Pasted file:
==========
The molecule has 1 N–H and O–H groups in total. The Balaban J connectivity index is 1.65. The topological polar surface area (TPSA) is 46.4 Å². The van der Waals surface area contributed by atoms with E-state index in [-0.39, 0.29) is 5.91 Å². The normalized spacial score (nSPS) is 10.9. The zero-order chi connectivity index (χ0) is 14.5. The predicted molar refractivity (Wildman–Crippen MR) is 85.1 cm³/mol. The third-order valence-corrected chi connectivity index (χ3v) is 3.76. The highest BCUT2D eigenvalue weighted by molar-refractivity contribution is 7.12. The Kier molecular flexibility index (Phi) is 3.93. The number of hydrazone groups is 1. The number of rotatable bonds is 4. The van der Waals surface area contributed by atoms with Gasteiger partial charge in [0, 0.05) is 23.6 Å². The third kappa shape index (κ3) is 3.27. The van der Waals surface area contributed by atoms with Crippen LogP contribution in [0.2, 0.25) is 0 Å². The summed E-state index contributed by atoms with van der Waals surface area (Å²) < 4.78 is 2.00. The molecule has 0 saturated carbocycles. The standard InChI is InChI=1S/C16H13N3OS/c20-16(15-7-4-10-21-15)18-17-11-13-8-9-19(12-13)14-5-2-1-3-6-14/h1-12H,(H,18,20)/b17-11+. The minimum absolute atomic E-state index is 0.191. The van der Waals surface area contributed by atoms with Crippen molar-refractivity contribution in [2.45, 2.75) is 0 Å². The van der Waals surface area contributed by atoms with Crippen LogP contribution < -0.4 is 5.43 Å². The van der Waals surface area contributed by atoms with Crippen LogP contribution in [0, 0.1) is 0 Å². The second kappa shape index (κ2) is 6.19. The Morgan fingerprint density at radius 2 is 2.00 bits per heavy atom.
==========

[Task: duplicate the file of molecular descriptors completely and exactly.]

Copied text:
The molecule has 1 N–H and O–H groups in total. The Balaban J connectivity index is 1.65. The topological polar surface area (TPSA) is 46.4 Å². The van der Waals surface area contributed by atoms with E-state index in [-0.39, 0.29) is 5.91 Å². The normalized spacial score (nSPS) is 10.9. The zero-order chi connectivity index (χ0) is 14.5. The predicted molar refractivity (Wildman–Crippen MR) is 85.1 cm³/mol. The third-order valence-corrected chi connectivity index (χ3v) is 3.76. The highest BCUT2D eigenvalue weighted by molar-refractivity contribution is 7.12. The Kier molecular flexibility index (Phi) is 3.93. The number of hydrazone groups is 1. The number of rotatable bonds is 4. The van der Waals surface area contributed by atoms with Gasteiger partial charge in [0, 0.05) is 23.6 Å². The third kappa shape index (κ3) is 3.27. The van der Waals surface area contributed by atoms with Crippen LogP contribution in [0.2, 0.25) is 0 Å². The summed E-state index contributed by atoms with van der Waals surface area (Å²) < 4.78 is 2.00. The molecule has 0 saturated carbocycles. The standard InChI is InChI=1S/C16H13N3OS/c20-16(15-7-4-10-21-15)18-17-11-13-8-9-19(12-13)14-5-2-1-3-6-14/h1-12H,(H,18,20)/b17-11+. The minimum absolute atomic E-state index is 0.191. The van der Waals surface area contributed by atoms with Crippen molar-refractivity contribution in [2.45, 2.75) is 0 Å². The van der Waals surface area contributed by atoms with Crippen LogP contribution < -0.4 is 5.43 Å². The van der Waals surface area contributed by atoms with Crippen LogP contribution in [0, 0.1) is 0 Å². The second kappa shape index (κ2) is 6.19. The Morgan fingerprint density at radius 2 is 2.00 bits per heavy atom.